Global warming does not affect the animals and vegetation on land, it’s also threatening what dwells in the oceans.
According to a new scientific study, climate change is responsible for a widespread coral bleaching, which could lead to a serious loss of coral reefs worldwide.
Mark Eakin, coral reef watch coordinator at NOAA, commented that the recent coral reef bleaching resembles those that occurred in 1998 and 2010. Eakin says that there is an increased risk of a new coral bleaching event on a global level.
NOOA has recently released a report indicating that climate change is causing thermal stress in the Pacific Ocean, which caused coral bleaching in places like Kiribati, Nauru and Solomon Islands.
Experts expect this to spread to other nations like American Samoa, Samoa and Tuvalu in the next couple of months.
The same thing is happening in the Indian Ocean, where thermal stress could reach levels that will cause massive coral bleaching in Seychelles, Mauritius, Madagascar, western Australia and some parts of Indonesia.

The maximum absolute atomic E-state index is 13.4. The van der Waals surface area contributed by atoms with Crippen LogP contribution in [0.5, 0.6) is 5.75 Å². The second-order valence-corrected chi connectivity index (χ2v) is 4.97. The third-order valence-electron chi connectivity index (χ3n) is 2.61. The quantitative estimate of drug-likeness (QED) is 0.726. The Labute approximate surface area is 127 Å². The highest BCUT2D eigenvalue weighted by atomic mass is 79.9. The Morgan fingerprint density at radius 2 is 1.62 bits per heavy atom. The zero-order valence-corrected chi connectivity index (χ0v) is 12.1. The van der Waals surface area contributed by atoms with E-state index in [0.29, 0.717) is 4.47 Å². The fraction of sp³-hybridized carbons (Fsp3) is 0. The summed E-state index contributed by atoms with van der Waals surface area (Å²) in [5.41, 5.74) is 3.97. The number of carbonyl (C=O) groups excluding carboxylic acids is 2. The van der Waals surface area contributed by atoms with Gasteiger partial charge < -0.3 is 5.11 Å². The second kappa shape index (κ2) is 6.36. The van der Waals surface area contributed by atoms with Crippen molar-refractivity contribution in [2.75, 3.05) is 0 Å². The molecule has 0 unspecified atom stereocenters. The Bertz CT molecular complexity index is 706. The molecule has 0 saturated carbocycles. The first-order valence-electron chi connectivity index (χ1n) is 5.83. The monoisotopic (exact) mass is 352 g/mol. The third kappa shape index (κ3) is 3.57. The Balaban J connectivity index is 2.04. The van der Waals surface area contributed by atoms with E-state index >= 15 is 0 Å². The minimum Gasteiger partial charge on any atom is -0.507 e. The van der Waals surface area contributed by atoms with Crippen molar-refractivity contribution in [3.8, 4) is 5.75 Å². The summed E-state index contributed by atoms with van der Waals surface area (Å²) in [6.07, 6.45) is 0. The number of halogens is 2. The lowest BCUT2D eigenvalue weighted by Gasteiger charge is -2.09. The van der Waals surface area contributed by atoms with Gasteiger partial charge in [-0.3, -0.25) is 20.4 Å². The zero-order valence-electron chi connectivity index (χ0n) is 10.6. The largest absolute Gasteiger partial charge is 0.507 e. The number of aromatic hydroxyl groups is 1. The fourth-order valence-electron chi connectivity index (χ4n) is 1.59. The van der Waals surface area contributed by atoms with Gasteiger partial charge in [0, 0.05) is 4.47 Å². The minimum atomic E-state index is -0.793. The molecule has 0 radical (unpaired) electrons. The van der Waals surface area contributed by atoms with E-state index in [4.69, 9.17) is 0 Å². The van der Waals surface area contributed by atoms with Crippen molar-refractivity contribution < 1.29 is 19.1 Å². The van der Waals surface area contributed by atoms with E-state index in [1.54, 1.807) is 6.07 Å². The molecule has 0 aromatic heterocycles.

Eakin explained that they will keep the situation under observation to see if the same thing will happen in Southeast Asia and the region known as the Coral Triangle, sometime in the second half of 2015.
Jennifer Koss, acting program manager at the NOOA Coral Reef Conservation Program, said that climate change plays a very important role in the massive coral bleaching and its impact on the coral reef ecosystems is devastating.
The coral reefs are extremely important ecosystems that support more than 4,000 fish species, which is more than any other underwater environment. The reefs are also crucial for sustaining a many coastal communities. The reefs are reaped through fishing, diving and tourism.
According to experts, bleaching is very similar to coral cancer and it occurs when the corals are affected by changes in temperature, nutrients and light.
Recent reports show that approximately 3% of the global coral reefs have been destroyed by bleaching, which was caused mostly by pollution, climate change and coastal development.
Almost 15% of the world’s coral reefs were destroyed because of bleaching in 1998.
Image Source: seriousshops